Editorial: Congress has seemingly forgotten about Dreamers, but Park City hasn’t
In September, the Trump administration announced its intention to end the Deferred Action for Childhood Arrivals (DACA) program, which protects undocumented immigrants brought to the country when they were 16 or younger.
It was a devastating blow to the Park City community, which is home to dozens of Dreamers — many of whom turned to DACA for protection from deportation and the ability to apply for work authorization, state financial aid for college and a social security number. At the time, congressional lawmakers on both sides of the aisle said they would work quickly to find a legislative solution to provide permanent protections for Dreamers.
Roughly eight months later, though, the fate of Dreamers remains in doubt. Court victories in the fight to keep DACA in place have kept the Trump administration from dismantling the program entirely, but its future is still on shaky footing. And Congress, which has the power to make the legal battle moot and end the uncertainty surrounding Dreamers, has done nothing. Republican leadership in the House of Representatives won’t even allow a vote on immigration bills, despite a recent push from moderates within their own party.
The failure of our elected leaders to act has taken a human toll — one that weighs heavy in the Park City area. After Trump’s election, the Latino community was already on edge. Their worry proved justified when his administration moved to end DACA. And now, Park City’s Dreamers and their families live every day not knowing what their futures look like in this country. Some students, local advocates say, have begun to lose hope that a solution to permanently protect them will ever be found.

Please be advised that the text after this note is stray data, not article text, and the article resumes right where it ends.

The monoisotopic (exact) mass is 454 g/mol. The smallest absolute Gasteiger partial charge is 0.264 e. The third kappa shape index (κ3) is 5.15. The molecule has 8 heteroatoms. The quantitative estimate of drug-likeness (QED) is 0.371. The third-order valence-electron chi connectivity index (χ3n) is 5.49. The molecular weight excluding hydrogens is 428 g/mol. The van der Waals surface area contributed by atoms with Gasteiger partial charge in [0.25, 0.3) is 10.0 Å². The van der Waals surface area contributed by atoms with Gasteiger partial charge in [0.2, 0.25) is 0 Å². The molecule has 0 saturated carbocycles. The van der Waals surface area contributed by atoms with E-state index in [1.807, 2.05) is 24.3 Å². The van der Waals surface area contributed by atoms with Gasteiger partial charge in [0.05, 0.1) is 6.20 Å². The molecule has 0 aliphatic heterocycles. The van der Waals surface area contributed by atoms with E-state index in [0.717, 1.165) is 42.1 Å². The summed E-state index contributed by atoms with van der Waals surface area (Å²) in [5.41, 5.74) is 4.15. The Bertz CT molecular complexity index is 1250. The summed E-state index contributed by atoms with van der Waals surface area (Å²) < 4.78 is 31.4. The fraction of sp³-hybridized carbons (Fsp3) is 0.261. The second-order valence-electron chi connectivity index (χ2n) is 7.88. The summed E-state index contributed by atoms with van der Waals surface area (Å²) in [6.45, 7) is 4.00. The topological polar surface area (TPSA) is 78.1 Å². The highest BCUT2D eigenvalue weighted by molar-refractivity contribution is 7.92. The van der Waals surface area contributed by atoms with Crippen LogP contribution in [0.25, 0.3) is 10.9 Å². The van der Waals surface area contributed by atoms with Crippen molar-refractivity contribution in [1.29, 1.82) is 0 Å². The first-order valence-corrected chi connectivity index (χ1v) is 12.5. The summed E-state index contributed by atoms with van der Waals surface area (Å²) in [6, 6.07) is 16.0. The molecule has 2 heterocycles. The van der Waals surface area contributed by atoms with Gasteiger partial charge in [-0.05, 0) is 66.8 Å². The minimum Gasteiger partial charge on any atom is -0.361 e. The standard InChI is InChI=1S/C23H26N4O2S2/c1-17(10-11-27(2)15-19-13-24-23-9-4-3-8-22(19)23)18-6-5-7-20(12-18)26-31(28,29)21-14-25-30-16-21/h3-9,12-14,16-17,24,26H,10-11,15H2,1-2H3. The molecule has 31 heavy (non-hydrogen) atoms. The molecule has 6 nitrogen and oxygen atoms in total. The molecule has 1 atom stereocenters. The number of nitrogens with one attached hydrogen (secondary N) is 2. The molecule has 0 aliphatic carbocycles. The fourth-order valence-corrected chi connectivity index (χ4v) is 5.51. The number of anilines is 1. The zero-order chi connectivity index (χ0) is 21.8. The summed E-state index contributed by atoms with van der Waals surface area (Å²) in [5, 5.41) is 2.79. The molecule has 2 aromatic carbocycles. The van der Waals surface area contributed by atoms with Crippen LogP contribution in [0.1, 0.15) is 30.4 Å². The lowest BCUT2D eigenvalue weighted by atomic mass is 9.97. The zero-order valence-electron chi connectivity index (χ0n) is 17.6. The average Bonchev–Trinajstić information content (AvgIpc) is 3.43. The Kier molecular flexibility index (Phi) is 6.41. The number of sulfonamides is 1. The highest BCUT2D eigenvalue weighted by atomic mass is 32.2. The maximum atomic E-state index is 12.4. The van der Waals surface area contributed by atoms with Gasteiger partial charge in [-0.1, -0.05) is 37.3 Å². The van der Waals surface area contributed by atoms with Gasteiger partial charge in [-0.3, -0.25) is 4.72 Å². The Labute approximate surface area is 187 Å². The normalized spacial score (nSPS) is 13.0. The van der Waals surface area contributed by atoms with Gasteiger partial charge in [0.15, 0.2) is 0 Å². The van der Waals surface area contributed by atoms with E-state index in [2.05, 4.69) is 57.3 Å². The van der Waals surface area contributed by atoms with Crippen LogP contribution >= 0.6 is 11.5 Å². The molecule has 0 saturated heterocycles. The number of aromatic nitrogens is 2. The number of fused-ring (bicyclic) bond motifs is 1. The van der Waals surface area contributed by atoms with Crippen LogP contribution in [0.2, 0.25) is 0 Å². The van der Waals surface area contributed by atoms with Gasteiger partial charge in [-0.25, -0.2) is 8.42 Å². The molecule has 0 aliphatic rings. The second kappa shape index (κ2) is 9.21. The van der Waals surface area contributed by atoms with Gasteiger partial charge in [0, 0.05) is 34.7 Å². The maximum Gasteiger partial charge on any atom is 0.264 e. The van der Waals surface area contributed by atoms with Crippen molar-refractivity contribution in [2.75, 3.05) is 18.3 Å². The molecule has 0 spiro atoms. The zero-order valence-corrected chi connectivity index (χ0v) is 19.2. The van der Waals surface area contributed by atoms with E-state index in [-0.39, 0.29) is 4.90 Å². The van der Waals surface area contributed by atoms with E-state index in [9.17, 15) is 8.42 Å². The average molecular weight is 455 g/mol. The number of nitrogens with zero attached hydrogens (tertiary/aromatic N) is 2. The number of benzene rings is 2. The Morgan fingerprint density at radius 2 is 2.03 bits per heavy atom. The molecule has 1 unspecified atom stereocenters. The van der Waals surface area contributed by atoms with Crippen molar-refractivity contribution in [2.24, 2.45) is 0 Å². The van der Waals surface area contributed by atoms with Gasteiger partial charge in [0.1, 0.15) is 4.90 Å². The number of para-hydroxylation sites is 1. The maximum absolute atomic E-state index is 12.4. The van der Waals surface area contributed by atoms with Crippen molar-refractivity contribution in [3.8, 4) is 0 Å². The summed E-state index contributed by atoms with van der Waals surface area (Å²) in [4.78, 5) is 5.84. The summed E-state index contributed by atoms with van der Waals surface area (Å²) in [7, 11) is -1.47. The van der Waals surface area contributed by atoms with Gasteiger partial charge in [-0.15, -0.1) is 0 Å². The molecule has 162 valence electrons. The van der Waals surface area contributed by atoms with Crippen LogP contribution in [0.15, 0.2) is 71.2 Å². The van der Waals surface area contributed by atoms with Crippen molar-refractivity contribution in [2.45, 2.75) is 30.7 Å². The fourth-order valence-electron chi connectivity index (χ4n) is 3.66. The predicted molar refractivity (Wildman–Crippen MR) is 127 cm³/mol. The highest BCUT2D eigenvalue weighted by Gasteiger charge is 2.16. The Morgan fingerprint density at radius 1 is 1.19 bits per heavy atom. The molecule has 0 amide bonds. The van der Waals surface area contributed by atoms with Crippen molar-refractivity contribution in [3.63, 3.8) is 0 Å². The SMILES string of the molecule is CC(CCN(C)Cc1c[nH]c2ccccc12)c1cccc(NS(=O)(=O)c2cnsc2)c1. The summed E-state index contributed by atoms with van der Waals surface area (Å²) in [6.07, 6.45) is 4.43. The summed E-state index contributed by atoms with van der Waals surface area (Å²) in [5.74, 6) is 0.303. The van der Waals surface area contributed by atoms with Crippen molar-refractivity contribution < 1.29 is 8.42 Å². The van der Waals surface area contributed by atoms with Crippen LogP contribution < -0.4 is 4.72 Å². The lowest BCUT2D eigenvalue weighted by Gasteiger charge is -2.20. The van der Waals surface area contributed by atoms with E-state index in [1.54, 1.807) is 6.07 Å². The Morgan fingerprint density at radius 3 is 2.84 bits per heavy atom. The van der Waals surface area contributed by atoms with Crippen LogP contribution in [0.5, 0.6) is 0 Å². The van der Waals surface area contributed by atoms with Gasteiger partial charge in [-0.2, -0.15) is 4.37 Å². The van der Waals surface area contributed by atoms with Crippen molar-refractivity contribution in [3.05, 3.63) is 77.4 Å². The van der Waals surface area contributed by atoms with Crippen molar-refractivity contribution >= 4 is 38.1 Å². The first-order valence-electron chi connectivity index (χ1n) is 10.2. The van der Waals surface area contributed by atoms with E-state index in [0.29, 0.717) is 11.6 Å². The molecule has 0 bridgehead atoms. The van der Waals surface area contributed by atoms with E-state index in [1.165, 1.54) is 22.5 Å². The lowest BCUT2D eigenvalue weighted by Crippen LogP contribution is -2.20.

But where lawmakers have abdicated their responsibility, Parkites have continued to step up. Leaders of a local fundraising push say they’ve been able to fund 50 two-year renewals over the last six months for Dreamers currently protected by DACA (renewals are permitted as the courts determine the fate of the program, though new applications aren’t). As renewals cost $495 apiece, the effort demonstrates the tremendous compassion found in our community.
Advocates say the push, which partners with the Park City Education Foundation, will continue as long as there is the need and as long as there is any hope of the courts saving DACA or Congress eventually stepping in. They hope to raise $50,000 more in the coming weeks, enough to pay for roughly 100 DACA renewals.
Though the future is uncertain, Parkites should continue to throw their weight behind the cause. Lawmakers thus far have let Dreamers down, but every dollar raised in Park City is a chance to show the Latino community that their neighbors here have not given up the fight.
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Our view: According to the Census Bureau, nearly 10 percent of Summit County children lack health insurance. We must change that.